glacier national parl

The Triple Crown

“I’ve loved the stars too fondly to be fearful of the night.” –Galileo Galilei

“In the death of winter I finally learned there was in me an invincible summer.” -Albert Camus

On April 7th, 2002 I got dropped off at the southern terminus of the famed Appalachian Trail. I diffidently weighed my oversized backpack at the Amicalola State Falls Ranger Station before the approach trail to Springer Mountain. Impossibly, the scale tipped a massive 58 pounds. I had recently broken up with a girl that I loved and lived with for 3.5 years, flunked out of graduate school, and was homeless. Even worse the first few drops of a cold Georgian spring rain began to fall. Little did I know that it would pour for the following two weeks. I reckoned my success for completing a thru-hike of the Appalachian Trail was slim and none and Slim (me) just twisted his knee badly and had never slept alone overnight in the woods. Twelve years, 3 long distance trails, and 7,000 miles later, I ended my Continental Divide Thru-hike the same way I started the AT: in two weeks of rain.

Steady and I finished our triple crown together on September 20th, at 12:28PM at Copper Mountain, CO after flipping and hiking south from Glacier National Park. Miraculously the sun came out the afternoon before and we had a clear, starry night! The temperature dipped to 25 degrees but for the first time in two weeks we got to cowboy camp under the endless stars without being rained on. After an emotional walk up 3000 feet to Uneva Pass we took our “completion” photos with the requisite kitschy Burger King crowns that we awkwardly acquired in Frisco the prior afternoon. It still seems so unreal to not have any miles to hike tomorrow.

It has been my humble privilege to be tutored by these three trails. I have gained confidence that only comes with walking amongst the tallest mountains, harshest winds, oldest forests, and most extreme environs. I have loved and lived outside for an accumulated year and a half, walked through almost every possible ecosystem, and pushed the limits of my body in ways that I never could have imagined. On the AT I tried walking a girl out of my head, on the PCT I tried walking one in, and on the CDT I wised up and simply walked with one. I discovered the therapeutic effects of walking in the woods that have allowed me to come to terms with biggies like: the eventual cessation of my fast temper, the power of positive thinking, and going after whatever it is that I want out of life. I believe we create our own reality and think that anything is possible. I have come to be amazed by the beauty of process that exists in nature. The cyclical manifestation of processes like: photosynthesis, germination, sublimation, erosion, heating, freezing, breathing, and condensation are intuitively beautiful. But the symphony of their molecular machinations and chemical symbiosis are something that I have come to revere. The critical means of dispersion in nature is astounding. The crazy world of birds and insects give the woods and those wild places far removed from the hand of man a sense of movement. Joseph Campbell wrote that we do not seek the meaning of life but the experience of living. To that end the simple act of moving with my own two feet makes me feel connected to Her and truly alive. I was rewarded for my movement by bearing witness to a forest fire started by a lightning strike less than a mile away. I experienced honesty and camaraderie that only comes with walking with somebody for thousands of miles. I’ve heard the feral call of deer, bears, elk, hawks, packs of coyotes and the numerous quantities of bird songs, mating calls, and lullabies. I have felt hundreds of unidentified insects, spiders, caterpillars, dragonflies, mosquitoes, and butterflies crawl up the standing hairs of my arm. I have observed the intelligence of the forest and can barely fathom the millions of things we don’t understand about her. I have fallen in love with the texture and scent of pine, cedar, and fir sap. I have melted against sunbeams peeking out of week-long boxed up clouds. I have ached to sleep on soft pine needles, desert puffy sand, and the supine position of peering up at the inexorable night skies. Like Tesla’s imagination, I marveled at the mysteries and sensation of charged air from an impending thunderstorm. I have befriended and regarded as my equal hundreds of languishing plants, ebullient flowers, and my favorite: trees. I have come to know how phenomenal food can taste from my starvation, the ecstasy of cleanliness from my filth, the endless bounds of fellowship from my solitude, the paroxysms of joy from sadness and the triumph of accomplishment over my failures.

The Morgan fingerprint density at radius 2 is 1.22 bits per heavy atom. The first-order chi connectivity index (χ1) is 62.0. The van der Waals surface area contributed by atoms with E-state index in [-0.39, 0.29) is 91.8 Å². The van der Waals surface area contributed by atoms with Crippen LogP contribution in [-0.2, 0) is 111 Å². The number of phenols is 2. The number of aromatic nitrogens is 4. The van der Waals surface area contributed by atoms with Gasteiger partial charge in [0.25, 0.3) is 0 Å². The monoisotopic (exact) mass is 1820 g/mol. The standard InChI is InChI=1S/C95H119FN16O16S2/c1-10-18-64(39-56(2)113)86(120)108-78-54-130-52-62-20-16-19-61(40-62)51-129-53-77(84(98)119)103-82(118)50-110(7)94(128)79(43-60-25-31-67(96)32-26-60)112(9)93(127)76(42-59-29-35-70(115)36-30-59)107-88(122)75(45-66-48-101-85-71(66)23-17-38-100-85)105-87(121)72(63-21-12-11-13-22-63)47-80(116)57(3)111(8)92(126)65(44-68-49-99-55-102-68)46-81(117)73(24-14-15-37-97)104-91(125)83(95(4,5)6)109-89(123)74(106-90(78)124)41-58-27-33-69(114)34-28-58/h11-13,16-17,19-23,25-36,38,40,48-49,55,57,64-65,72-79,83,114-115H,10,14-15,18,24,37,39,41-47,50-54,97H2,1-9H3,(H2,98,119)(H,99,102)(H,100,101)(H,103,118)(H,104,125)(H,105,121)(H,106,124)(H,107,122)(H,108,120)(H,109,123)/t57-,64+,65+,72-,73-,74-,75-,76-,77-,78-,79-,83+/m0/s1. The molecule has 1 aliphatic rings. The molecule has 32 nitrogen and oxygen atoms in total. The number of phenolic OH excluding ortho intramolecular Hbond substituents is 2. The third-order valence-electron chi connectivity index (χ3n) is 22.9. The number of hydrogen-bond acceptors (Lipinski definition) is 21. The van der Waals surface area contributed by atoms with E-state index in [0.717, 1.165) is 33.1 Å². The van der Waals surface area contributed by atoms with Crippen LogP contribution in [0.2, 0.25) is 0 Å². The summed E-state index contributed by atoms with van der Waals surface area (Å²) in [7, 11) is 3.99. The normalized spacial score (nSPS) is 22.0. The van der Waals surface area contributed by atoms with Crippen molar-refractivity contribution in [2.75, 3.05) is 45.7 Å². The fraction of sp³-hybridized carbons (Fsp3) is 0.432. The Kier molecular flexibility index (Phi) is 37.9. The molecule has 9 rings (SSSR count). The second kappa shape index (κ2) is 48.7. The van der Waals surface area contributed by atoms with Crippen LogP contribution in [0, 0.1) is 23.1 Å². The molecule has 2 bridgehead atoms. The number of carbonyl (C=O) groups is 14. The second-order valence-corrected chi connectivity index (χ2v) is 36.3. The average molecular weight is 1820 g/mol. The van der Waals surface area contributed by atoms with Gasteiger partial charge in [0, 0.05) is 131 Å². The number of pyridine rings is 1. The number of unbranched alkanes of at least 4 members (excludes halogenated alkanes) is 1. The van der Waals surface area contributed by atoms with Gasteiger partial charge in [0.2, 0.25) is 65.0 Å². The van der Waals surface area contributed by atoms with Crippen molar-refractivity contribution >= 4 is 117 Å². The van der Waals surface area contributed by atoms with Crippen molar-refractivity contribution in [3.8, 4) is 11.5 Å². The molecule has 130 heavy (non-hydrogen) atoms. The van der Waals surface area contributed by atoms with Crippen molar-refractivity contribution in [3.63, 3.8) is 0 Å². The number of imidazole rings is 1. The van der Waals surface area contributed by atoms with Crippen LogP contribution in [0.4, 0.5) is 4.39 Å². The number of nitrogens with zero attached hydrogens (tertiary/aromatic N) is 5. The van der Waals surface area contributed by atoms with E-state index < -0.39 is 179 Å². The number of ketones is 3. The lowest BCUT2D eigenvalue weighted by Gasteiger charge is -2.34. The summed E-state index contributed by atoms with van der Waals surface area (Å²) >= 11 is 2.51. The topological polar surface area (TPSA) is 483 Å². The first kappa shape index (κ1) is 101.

As we descended into the town of Copper Mountain I was astonished by the invasive sounds of I-70 echoing off the ridge and how nobody ever thinks about what is drowned out. Her voice is there for those that put away their busy schedules, agendas, cars, chainsaws, careers, ATVs, television sets, rifles and phones. Before you trade all your freedom away for comforts go to where you can still hear the call. It has become my beacon.

If you have followed my blog this trail; you know this trail has often been a slog. There have been some amazing highlights like the unparalleled beauty of Glacier National Park, the uniqueness of Yellowstone, and the desolate wonder of New Mexico. But in retrospect post-holing above tree line on impossibly sharp angled snow slopes, failed logistics, shitty water, dangerous fords, frightening lightning storms and thoroughly soaked bones and spirits were integral to the experience. I got to walk through the good and bad with somebody I love and that has been the difference. Without each other’s encouragement we would have gotten off this carnival ride awhile back.

    Acknowledgements:

Unlike the other trails, the CDT has a dearth of trail “magic.” It was the second to last day on a hitch to town we got picked up by an extremely passionate and affable man named Ira. His enthusiasm, honesty, and positive admiration for what we were about to accomplish was the first that we experienced on the entire trip. We were strongly buoyed and surprised by his sheer kindness and the force of his positivity. His huge pat on our backs was appreciated and needed.

When our package didn’t arrive at Benchmark, MT we were totally screwed. We were out of food and had another 100+ mile section to go. We were forced to hitch on an extremely remote road and hope was dimming after 6.5 hours in the sweltering sun when an honest, pleasant, and intelligent couple named Mike and his wife Mary picked us up. They drove us all the way to Helena and shared their home and stories. In essence they saved our skins and our trip.

Outside of Pagosa Springs we got our first dose of magic from a previous triple crowner named Grizzly. He gave us free reign of his beautiful home in the mountains and rides in and out-of-town. His kindness was legendary.

To all the people who took a chance on us hitchhiking and gave us rides thank you so much!